I’m not a believer in spoilers ruining a work, but I do think that Beneath A Steel Sky is much, much funnier and cleverer than my explication of it could be. I’d rather you get in the choir so I can preach to you.

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Game Pile: The Dig

The 1990s is a compressed period of time when a lot of very interesting things happened very quickly, often on surprisingly small budgets when we talk about videogames. It can be hard to grapple with but Street Fighter II, Doom, Aladdin , King’s Quest VI and Super Mario Kart all released in the same year (1993), and even though the games are all clearly contemporary, they don’t necessarily feel it. Similarly, if you look at the videogame releases of 1998, you’ll find a deep seam of industry-shaping bangers and first-releases of important developers, a sort of world-shaking year of releases, only to find that the next year, 1999, more and possibly bigger releases happened.

This is just what happened in the 90s: Shareware, CDs, existing distribution software and an exploding marketplace meant a lot of stuff happened. One thing that happened was that Steven Spielburg pitched a videogame to the people who made Star Wars, and they got a Hugo-And-Nebula Award winning science fiction writer to write the game’s script.

It starts with an asteroid on course with earth, which we nuke – of course – and the expedition in a space shuttle to go check it out. They send a scientist, a journalist, and a Protagonist, who find that the asteroid was not just a rock, but an alien artifact that, with the wrong poke-and-probing, suddenly takes the characters away. The story becomes about doing the hypothetical science of xenoarchaeology, of asking the question about what alien life we find would even look like, what their intentions might be, and how we could even deduce that.

By the way, if you’re still looking for ‘gaming’s citizen Kane,’ this is definitely one of the examples. It’s a game that wanted to be taken seriously and to tell a serious story about serious adults and big, philosophical questions. It’s a science fiction narrative about first contact, about life and death in the face of eternity, and whether it’s our place to break the chains of life and death, or if maybe it’s best that we let the world we live in behave the way we’re told it does. You know, classic science fiction stories of What If We Improve Things, But Too Much?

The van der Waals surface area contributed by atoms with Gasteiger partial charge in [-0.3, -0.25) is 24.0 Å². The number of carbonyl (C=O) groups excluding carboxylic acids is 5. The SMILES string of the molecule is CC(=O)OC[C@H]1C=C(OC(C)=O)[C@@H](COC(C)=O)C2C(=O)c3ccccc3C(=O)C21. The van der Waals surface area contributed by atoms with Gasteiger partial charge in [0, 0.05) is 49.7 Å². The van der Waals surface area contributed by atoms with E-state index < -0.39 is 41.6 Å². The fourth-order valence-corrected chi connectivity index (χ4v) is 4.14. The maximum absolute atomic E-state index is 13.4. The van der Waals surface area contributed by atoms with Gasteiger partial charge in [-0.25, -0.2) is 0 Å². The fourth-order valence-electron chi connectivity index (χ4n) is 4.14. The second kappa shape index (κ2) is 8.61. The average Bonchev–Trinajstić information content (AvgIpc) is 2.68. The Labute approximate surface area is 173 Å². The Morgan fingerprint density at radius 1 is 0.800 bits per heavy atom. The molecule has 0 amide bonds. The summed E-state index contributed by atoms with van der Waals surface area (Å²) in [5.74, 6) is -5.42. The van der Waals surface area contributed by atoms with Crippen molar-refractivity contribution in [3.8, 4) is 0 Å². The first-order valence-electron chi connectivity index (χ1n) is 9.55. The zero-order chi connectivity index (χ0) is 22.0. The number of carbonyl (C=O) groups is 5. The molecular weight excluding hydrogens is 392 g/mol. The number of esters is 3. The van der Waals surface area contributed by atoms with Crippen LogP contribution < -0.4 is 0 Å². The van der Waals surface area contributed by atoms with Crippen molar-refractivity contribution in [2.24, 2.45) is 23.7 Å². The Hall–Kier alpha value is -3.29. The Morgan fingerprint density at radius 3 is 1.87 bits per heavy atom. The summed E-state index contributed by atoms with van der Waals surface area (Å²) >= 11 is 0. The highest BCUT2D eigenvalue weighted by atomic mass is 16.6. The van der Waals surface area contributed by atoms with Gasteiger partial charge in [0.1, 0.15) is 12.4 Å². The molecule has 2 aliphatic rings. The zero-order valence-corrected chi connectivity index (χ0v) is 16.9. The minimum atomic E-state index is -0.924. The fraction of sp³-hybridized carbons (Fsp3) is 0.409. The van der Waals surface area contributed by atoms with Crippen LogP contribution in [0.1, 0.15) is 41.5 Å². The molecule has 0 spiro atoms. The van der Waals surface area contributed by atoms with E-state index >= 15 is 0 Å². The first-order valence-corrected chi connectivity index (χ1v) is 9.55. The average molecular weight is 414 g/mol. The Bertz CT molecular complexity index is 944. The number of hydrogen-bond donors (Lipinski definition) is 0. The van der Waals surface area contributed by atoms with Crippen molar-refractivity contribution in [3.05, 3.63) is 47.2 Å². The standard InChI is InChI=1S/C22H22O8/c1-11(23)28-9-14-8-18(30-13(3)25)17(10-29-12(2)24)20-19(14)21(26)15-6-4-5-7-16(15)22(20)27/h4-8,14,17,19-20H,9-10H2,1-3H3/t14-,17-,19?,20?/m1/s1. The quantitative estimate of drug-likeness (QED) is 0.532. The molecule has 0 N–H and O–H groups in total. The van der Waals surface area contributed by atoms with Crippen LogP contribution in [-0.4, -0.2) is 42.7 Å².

I really like The Dig, even if it always feels to me, in hindsight, the loser in a duel with Beneath A Steel Sky, but Beneath a Steel Sky is about how it’s a good thing to fuck over capitalists, surveillance states, and shoot cops in half, while The Dig is a game that mixes in questions of existential realities with one of the most frustrating turtle-related puzzles in all of narrative adventure.

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Game Pile: Total Annihilation

Generally speaking, I am ‘good’ at games I care about. I can play first-person shooters, platformers, exploration games, card games, and in most cases, I am aware of how those games play, and I as an adult, have become better at those games over time. It is, in general, not the case that a game I care about is a game that I know I am terrible at playing.

But real time strategy games?

I am dire.

Which is a bit of a problem when you consider how many hours of my life have been spent playing the various different iterations on the formula that started for me with Dune II and Warcraft: Orcs Vs Humans. It’s a model of gameplay that I felt was perfected in the late 90s not by Starcraft but by the dueling Australian releases of Auran’s Dark Reign and Cave Dog’s Total Annihilation. These two games were months of my childhood afternoons — and I am absolutely abysmal at playing both.

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Game Pile: Operation Tango